Alcoholic Watergate Hamburgers

I don’t know why I’m writing anything here, my point is so clear from the title.

It’s been mentioned recently in my Linguistics course that the perception of speech by listeners is a strong factor in language change. Sometimes, listeners become aware of the true phrase, and are mocked as in the FedEx commercial: “We get fringe benefits, not French benefits.” Putting myself on the chopping block, I used to think that the Juan de Fuca tectonic plate was the Wanda Fuca plate, and that Prog Rock was Prague Rock. (Rock on Czech Republic!) The other option is that listeners are not corrected, misinterpret the divisions of words, and make new words based off of that assumption. These are 3 examples.

1. Alcohol + ic –> Alco + holic

Alcohol comes from Arabic ‘al-kuhl’ meaning ‘the metallic powder used to color eyelids.’  Now ‘-holic’ is used to mean addict, but never a real medical problem as in chocoholic, workaholic, shopaholic, etc.

2. Watergate –> Water + gate

This productive scandal suffix is mocked in an episode of Flight of the Conchords, when Jemaine assumes that the original debacle was called ‘Watergategate.” No one scandal stands out in my mind using this suffix, as soon as the news cycle moves on the name fades away, but the field is so open that if your friend gets mad that you don’t text her back, it could be called Textgate. I vaguely recall Strippergate and Tigergate, please check out the mind-bogglingly long list on Wikipedia.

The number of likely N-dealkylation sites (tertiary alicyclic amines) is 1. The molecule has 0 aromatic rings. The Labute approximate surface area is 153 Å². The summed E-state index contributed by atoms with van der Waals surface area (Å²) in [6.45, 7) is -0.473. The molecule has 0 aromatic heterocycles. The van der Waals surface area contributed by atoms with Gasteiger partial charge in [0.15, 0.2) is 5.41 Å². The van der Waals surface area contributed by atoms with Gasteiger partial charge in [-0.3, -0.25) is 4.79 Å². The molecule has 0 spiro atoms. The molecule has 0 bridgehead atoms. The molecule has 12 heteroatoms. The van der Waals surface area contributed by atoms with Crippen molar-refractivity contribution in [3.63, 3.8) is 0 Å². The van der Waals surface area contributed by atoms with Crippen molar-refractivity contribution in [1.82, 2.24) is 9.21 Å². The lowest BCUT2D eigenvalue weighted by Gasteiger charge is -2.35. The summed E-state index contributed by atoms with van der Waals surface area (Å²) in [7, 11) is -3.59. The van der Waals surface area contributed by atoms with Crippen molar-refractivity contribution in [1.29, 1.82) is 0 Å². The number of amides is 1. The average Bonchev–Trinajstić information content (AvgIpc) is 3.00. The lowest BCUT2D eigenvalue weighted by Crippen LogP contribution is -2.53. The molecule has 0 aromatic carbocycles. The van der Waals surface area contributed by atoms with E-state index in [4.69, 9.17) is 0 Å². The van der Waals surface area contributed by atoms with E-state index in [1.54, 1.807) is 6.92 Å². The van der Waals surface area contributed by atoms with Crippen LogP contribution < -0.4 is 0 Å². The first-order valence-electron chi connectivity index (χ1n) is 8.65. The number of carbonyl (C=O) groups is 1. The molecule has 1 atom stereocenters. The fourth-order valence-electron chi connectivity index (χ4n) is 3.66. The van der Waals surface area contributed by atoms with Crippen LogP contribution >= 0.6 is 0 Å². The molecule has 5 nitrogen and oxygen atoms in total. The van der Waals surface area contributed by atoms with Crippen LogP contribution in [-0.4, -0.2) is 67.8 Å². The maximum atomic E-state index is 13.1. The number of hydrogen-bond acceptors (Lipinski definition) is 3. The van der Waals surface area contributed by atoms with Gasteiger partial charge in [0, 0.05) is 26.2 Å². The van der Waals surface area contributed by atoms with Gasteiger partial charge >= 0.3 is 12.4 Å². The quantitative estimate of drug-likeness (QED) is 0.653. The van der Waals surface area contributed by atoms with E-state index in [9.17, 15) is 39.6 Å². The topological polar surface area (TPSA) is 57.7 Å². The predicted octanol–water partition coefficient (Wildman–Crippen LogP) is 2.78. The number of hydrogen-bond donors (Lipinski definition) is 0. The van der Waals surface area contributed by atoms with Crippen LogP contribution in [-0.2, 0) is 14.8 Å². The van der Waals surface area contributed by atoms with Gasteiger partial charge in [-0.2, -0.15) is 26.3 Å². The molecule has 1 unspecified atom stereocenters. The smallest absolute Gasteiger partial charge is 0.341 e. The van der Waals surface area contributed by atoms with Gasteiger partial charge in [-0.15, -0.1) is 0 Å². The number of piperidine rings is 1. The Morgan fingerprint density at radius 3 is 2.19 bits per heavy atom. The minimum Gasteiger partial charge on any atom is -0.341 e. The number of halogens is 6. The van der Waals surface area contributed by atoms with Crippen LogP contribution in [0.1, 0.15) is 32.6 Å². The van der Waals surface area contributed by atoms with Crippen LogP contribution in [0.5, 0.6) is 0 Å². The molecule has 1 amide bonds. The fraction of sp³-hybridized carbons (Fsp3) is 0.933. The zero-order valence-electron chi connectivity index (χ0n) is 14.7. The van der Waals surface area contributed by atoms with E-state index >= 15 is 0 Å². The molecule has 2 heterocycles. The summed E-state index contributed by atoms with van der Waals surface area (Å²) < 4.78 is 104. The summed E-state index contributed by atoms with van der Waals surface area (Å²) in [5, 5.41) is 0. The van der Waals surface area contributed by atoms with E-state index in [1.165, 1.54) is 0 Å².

3. Hamburg + er –> Ham + burger

Hamburg is a place in Germany where they make meat sandwiches. Burg means city, and Ham kind of means ‘bend in the river’, describing the area of the settlement. Ham as the edible piggy product comes from the same Old English root hamme, meaning ‘knee bend,’ seen in hamstring. It makes sense why it seemed like ham modified burger, instead of -er modifying Hamburg. In any case, cheeseburger, veggieburger, tofuburger, all branch off from this, making -burger a productive affix. It’s fun to reverse engineer the misunderstanding and imagine that vegetarians all come from Tofuburg, or that California boys come from In-N-Outburg.

At some point, poor listening is annoying for people in conversation: “Did you say giraffe?” “No I said draft. Giraffe doesn’t make sense.” Everyone has pet peeves, and mistakes should be avoided in formal situations in order to sound intelligent, but none of these new formations are inherently ‘bad.’ Misunderstanding-by-listener is just another way that new words are formed in English. Prescriptivists may judge their existence, but the fact that they exist at all is kind of wonderful to me, and another reason why the history of words can be so complicated and satisfying, and also why you should hire me to study it.

February 7, 2012

in arabic,english,Etymology,history of language,Words & Origins

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